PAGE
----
There are two arguments that could be made.
First is simply the doctrine of the Trinity, “The Father and I are one.” If Jesus and the Father are one, then of course if the Holy Spirit proceeds from the Father He will also proceed from the Son.
Second is the use of the word “proceed.” Here are some instances of the word “proceed”:
“Man shall not live by bread alone, but by every word that comes from the mouth of God.”
“And all spoke well of him and marveled at the gracious words that were coming from his mouth.”
“Let no corrupting talk come out of your mouths.”
“And the rest were slain by the sword that came from the mouth of him who was sitting on the horse.”
“Then the angel showed me the river of the water of life, bright as crystal, proceeding from the throne of God and of the Lamb.”
Insofar as, in all but the last verse, “proceed” is related to how words go forth from the mouth, we can’t help but think of Jesus after His resurrection. “And when he had said this, he breathed on them and said to them, ‘Receive the Holy Spirit. If you forgive the sins of any, they are forgiven them; if you withhold forgiveness from any, it is withheld.’”
Also, both Jesus and the Father are involved in sending the Holy Spirit. “But the Helper, the Holy Spirit, whom the Father will send in my name.” “Nevertheless, I tell you the truth: it is to your advantage that I go away, for if I do not go away, the Helper will not come to you. But if I go, I will send him to you.”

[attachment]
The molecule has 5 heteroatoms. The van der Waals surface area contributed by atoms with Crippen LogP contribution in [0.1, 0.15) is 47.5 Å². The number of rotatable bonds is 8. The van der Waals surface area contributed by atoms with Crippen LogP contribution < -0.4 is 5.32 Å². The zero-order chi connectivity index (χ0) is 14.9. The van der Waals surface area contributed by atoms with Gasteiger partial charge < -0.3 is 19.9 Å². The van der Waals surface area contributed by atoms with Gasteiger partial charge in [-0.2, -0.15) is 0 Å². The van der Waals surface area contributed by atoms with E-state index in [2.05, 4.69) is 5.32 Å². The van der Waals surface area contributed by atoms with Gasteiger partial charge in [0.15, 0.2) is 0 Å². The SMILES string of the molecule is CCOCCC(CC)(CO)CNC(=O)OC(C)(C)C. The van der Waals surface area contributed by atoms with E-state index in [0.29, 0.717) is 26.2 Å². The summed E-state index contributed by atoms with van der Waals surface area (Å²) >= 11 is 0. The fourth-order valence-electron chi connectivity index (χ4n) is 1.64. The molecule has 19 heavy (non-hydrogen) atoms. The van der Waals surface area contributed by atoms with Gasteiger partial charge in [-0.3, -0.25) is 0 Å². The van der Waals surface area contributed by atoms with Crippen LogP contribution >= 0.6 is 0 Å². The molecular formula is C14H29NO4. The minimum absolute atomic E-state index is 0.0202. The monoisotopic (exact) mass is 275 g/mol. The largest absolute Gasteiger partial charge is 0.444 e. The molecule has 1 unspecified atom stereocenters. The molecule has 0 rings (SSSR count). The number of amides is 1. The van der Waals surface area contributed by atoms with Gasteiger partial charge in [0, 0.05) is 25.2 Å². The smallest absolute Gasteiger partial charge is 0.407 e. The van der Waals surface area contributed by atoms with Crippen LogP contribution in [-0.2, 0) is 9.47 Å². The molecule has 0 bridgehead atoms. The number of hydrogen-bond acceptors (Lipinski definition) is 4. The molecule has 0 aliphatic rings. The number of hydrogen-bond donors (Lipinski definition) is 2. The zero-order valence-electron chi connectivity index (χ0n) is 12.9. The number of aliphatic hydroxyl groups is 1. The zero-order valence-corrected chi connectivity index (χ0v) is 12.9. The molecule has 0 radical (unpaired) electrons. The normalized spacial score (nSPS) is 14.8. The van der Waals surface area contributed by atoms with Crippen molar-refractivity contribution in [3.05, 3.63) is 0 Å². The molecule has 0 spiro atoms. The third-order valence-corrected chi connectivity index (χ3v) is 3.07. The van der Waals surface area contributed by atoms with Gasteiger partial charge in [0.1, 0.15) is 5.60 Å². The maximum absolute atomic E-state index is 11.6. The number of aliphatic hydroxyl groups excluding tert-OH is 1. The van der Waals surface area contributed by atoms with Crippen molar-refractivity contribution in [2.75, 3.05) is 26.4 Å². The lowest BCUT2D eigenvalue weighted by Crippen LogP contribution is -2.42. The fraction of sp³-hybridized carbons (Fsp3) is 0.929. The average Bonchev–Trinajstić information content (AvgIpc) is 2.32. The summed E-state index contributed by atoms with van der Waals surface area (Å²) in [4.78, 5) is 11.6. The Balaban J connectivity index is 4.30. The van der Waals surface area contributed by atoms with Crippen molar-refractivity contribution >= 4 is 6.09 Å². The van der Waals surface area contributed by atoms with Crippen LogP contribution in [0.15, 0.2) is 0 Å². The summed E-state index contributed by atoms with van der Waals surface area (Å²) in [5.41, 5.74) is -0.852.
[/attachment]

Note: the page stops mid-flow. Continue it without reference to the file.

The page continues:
The issue, I suppose, is not so much about who’s sending the Holy Spirit, as it is the ontological relation between the Father, Son, and Holy Spirit.
But that last verse from above sounds almost exactly as the Nicene Creed – the western version! – sounds: “the river of the water of life…flowing from the throne of God and of the Lamb.” What is that water of life? Jesus says, “Out of his heart will flow rivers of living water.” And St. John adds these words, “Now this he said about the Spirit.”
That image in Revelation of the water is a symbol of the Holy Spirit, and it flows from one throne, the throne of God the Father and God the Son, for the Father and the Son are one.
So, why does all this matter? Because it does. If we say something week after week as part of the very substance of our faith, we’d better know why we’re saying it. Wouldn’t it be awful if we learned we were lying every week in our very statement of faith?
And quite frankly, the western church is out on a limb a bit. We’ve gone ahead and added the filioque without any ecumenical legitimacy. So even more, we’d better have that belief grounded in Scripture.
Does the Holy Spirit proceed from the Father? If the Son is one with the Father, and He is, then the answer to that is yes. It might be noted that the Athanasian Creed also supports the Holy Spirit’s procession from the Son: “The Holy Spirit is of the Father and of the Son, neither made nor created nor begotten, but proceeding.”